According to International Fund for Animal Welfare (IFAW) President, Fred O'Reagan, "Scientific whaling is more about whaling than science. The best science in the world today is done by studying, photographing and listening to live whales in the ocean." He goes on to add that if we break the argument down to an economic one, whales are more valuable alive than dead. "Global assessments demonstrate that whale watching is now pursued in 90 countries and territories, and contributes more than 1 billion dollars each year in tourism revenues."

However, the Japanese Government is determined to encourage a new generation of whale eaters. Current restrictions on the size of the catch means meat from Japan's research whaling only goes to the tables of Japan's pricier gourmet restaurants, the young are missing out. In a desperate effort to win over the hearts and minds of the young who are showing a collective move away from the practice of eating whales, meat left over from last seasons hunt is being given away free in school lunches across the country. In addition, a fast food hamburger chain, 'Lucky Pierrot', is now offering whale burgers in 10 of its stores.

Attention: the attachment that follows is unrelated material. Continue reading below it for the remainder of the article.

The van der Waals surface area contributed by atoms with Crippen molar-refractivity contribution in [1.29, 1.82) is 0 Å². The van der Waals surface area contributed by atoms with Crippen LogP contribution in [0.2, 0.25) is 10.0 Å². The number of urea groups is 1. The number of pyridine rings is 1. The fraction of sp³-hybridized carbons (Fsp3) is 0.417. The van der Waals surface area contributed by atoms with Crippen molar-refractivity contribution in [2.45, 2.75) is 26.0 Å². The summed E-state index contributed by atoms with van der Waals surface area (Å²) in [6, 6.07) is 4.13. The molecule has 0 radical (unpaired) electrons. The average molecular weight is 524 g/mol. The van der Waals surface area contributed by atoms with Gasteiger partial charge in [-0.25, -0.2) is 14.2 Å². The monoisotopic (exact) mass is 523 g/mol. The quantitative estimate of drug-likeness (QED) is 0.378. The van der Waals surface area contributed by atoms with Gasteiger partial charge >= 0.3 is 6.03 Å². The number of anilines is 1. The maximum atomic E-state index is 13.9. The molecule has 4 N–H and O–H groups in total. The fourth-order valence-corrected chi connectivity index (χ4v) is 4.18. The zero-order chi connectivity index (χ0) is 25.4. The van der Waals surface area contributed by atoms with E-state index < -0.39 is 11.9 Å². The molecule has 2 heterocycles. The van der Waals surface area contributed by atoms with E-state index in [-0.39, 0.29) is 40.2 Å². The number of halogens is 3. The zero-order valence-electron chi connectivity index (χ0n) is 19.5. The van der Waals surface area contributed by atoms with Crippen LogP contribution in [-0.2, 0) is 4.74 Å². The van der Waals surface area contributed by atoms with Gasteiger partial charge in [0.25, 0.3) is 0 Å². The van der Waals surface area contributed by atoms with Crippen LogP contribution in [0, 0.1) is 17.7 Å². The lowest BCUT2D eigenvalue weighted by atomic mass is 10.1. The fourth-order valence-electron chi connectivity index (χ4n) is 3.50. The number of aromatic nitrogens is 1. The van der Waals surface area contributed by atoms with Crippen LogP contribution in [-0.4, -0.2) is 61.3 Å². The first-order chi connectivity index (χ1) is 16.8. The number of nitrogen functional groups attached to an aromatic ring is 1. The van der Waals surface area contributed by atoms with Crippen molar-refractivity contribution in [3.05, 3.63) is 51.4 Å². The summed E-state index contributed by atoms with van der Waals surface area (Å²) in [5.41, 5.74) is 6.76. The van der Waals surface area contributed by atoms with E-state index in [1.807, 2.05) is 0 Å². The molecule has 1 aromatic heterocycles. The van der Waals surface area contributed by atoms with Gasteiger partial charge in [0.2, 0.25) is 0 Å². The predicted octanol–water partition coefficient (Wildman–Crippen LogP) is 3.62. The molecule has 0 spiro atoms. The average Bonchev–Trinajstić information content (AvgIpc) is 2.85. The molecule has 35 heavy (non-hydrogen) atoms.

Jennifer Lonsdale of EIA provides some advice to those who want to know what they can do to help -

    "If you are concerned about Japan killing humpback whales for 'science', a good place to start is to write to your local Japanese Embassy and politely but firmly protest the taking of humpback whales, as well as Japan's entire Scientific Permit whaling which is an outrage and totally irrelevant to the kind of science we need for the conservation and management of cetaceans. You can also write to your own government and call on them to put as much pressure on the Japanese Government as possible, especially at the top ministerial level."